...there was little time to address legitimate concerns of stakeholders about the proposed legislation. As such, a number of aspects of the DPT have yet to be completely thought through, which currently represents a significant overreach that will not necessarily serve to achieved the desired policy outcomes.[8]

2.12      Similarly, the Corporate Tax Association (CTA) and the Group of 100 (G100) noted that:

...despite the significant concerns raised by the CTA, the G100 and others with the proposed DPT and 100 fold penalties measures, those concerns remain largely unaddressed and are reflected in the bill.[9]

2.13      However, not all stakeholders were opposed to the introduction of the diverted profits tax. For example, the Tax Justice Network-Australia submitted that: dealing with tax cheating by multinational enterprises a mix of multilateral and unilateral measures are required. This is also the view of the OECD through the Base Erosion and Profit Shifting (BEPS) project, where for example it has recommended that countries take unilateral measures to deal with issues like hybrid mismatches...Reliance on only multilateral measures will ensure that greater levels of tax cheating will be maintained as there are foreign jurisdictions that have demonstrated that they are willing to design their tax laws to assist multinational enterprises in being able to carry out cross‑border tax avoidance.


The Diverted Profits Tax (DPT) is necessary because of the inadequacy of the OECD BEPS Actions 8, 9 and 10 and proposals on transfer pricing, and the weak proposals of Controlled Foreign Corporations (CFC) rules in Action 3.[10]

2.14      Associate Professor Antony Ting also noted that current international tax rules are ineffective to address base erosion and profit shifting (BEPS) but:

...the introduction of a DPT as a unilateral measure is a welcoming step in the right direction in the war against BEPS. The government should be commended for taking this course of action.[11]

Comparison with the UK DPT

2.15      A number of submissions drew comparisons between the proposed Australian DPT and its counterpart in the United Kingdom.

2.16      The Australian Taxpayers' Alliance was critical that similar legislation in the United Kingdom did not result in the application of the DPT on companies at which it was intended:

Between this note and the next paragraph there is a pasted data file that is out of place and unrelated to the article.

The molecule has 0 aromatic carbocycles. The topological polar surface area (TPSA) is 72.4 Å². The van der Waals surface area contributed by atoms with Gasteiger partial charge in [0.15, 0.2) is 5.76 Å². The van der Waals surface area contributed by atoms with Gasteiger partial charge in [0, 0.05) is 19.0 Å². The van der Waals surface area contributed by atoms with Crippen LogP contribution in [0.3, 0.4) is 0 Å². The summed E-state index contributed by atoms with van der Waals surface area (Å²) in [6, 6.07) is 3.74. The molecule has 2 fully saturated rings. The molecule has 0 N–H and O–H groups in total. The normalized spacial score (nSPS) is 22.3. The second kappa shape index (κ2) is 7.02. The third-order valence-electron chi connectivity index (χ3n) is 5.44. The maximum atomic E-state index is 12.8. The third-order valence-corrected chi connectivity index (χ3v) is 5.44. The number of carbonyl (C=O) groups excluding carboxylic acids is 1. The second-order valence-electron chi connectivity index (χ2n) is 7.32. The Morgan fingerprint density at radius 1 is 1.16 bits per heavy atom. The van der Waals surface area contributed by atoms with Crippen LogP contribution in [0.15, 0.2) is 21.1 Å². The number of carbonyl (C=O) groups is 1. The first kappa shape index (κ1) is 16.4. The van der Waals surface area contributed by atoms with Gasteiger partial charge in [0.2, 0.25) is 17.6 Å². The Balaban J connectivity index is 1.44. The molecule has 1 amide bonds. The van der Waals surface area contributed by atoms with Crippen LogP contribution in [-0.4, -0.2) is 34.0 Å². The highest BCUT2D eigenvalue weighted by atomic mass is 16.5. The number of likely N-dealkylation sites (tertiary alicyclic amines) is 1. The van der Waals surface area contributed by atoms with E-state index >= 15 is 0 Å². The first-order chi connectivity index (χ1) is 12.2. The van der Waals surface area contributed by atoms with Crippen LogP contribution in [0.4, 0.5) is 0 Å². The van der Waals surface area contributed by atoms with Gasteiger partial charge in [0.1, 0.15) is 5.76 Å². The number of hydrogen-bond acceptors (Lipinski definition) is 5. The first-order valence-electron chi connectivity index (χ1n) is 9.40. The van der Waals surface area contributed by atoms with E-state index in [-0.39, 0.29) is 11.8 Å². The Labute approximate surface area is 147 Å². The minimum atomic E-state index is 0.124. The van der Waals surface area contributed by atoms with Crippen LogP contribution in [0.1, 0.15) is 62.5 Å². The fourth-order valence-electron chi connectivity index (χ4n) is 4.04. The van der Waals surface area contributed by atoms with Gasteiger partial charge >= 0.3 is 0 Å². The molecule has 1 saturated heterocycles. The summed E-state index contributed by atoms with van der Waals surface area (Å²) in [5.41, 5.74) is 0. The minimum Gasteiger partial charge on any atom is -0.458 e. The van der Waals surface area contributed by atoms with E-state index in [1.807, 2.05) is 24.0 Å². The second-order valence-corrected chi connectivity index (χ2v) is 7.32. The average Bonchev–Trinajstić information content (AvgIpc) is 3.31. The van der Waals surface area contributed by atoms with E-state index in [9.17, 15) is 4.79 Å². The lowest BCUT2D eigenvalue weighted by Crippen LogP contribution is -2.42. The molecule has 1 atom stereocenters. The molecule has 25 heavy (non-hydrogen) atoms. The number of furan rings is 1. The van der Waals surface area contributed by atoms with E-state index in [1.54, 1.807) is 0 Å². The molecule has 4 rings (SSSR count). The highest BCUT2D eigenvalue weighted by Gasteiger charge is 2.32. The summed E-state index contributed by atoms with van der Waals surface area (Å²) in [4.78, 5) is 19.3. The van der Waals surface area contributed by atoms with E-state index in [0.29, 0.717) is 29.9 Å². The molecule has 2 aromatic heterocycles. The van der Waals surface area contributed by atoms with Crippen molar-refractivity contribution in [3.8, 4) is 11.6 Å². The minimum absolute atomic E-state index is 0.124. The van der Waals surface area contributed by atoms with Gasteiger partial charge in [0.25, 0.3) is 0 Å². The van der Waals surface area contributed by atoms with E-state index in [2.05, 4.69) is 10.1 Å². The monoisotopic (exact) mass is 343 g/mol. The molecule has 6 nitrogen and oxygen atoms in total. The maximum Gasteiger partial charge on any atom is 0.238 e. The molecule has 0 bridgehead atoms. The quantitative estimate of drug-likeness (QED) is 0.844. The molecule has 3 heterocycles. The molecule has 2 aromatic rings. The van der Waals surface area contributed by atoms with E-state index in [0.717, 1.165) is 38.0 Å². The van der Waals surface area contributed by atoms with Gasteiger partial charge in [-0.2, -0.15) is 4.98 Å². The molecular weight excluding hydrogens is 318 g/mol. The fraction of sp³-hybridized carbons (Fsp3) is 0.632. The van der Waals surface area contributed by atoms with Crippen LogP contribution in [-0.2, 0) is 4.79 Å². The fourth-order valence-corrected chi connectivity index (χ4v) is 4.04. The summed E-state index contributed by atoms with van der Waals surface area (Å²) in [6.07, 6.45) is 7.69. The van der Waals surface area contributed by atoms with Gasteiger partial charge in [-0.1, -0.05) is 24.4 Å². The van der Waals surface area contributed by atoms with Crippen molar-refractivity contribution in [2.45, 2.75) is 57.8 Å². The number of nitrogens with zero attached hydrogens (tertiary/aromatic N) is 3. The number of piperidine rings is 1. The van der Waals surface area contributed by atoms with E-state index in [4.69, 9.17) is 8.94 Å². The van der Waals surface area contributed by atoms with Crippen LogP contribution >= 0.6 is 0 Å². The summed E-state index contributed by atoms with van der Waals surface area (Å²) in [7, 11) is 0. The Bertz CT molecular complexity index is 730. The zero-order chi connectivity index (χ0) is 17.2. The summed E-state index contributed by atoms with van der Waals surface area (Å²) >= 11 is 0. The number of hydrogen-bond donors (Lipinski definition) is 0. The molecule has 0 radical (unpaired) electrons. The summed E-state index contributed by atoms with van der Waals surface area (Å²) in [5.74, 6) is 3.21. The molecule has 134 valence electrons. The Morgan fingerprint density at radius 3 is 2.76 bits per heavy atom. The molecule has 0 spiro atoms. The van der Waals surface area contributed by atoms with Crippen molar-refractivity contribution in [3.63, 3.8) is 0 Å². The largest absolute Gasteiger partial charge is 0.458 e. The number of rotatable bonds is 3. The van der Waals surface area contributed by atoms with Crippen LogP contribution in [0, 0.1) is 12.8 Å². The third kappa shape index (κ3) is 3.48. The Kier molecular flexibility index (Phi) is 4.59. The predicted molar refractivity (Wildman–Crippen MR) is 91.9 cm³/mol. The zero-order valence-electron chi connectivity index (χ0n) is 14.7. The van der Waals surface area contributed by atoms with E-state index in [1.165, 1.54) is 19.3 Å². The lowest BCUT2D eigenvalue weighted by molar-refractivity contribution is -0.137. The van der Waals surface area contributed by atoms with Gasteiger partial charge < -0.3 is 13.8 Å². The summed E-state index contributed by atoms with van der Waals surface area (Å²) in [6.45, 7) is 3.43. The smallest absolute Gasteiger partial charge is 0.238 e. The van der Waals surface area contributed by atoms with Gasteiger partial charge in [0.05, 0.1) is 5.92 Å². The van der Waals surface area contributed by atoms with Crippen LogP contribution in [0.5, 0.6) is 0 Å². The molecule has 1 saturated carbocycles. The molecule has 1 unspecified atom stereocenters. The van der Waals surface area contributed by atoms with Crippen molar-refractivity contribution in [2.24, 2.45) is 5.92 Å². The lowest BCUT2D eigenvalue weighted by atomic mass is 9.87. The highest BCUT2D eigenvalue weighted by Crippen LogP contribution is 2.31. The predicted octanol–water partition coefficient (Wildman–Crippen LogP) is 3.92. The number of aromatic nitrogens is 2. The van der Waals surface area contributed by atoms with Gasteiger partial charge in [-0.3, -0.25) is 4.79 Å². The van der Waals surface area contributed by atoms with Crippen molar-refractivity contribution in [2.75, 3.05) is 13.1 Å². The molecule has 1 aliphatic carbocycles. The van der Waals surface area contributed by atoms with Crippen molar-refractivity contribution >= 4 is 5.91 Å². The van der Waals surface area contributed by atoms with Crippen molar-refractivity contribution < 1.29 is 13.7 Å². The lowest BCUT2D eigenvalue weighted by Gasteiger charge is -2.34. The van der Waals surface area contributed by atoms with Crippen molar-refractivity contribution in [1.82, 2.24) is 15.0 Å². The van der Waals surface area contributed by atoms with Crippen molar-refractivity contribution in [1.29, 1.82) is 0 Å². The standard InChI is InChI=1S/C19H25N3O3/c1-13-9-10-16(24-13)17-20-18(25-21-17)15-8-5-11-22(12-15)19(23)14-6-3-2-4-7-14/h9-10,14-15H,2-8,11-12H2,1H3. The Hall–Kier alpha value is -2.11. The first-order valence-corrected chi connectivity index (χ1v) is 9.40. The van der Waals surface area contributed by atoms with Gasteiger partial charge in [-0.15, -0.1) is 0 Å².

The legislation was referred to as a "Google Tax" in the media as having the aim of making large corporations like Google change their tax structures and pay more tax. However, it is reported that Google does not pay the Diverted Profits Tax. Whilst Google has struck a deal to amend its past returns to pay more tax, this falls primarily outside of the timeframe of the Diverted Profits Tax.[12]

2.17      By contrast, other submitters considered that the UK DPT has already yielded some very public results. For example, Associate Professor Antony Ting believed that the UK experience had been successful in changing the behaviour of multinational enterprises.[13]

2.18      The Tax Justice Network‑Australia cited an analysis of the UK DPT by Faccio and Kadet who conclude that:

The initiation of DPT and the changes to royalty withholding announced in the 2016 U.K. budget have a major impact on the economics of profit‑shifting structures that require on‑the‑ground sales, marketing, and other support activities in the U.K. The U.K.'s actions will be closely examined and may well be followed by numerous other countries feeling the effects of aggressive profit‑shifting activities.[14]

2.19      Greenwoods & Herbert Smith Freehills, Herbert Smith Freehills and Professor Richard Vann (G&HSF, HSF and Vann) provided an analysis of 26 common issues between the UK DPT and the proposed Australian DPT. That analysis ranked the proposed Australian DPT as more onerous in 14 areas, the UK DPT as more onerous in three areas and there were nine areas which were comparable between the two schemes. They concluded that: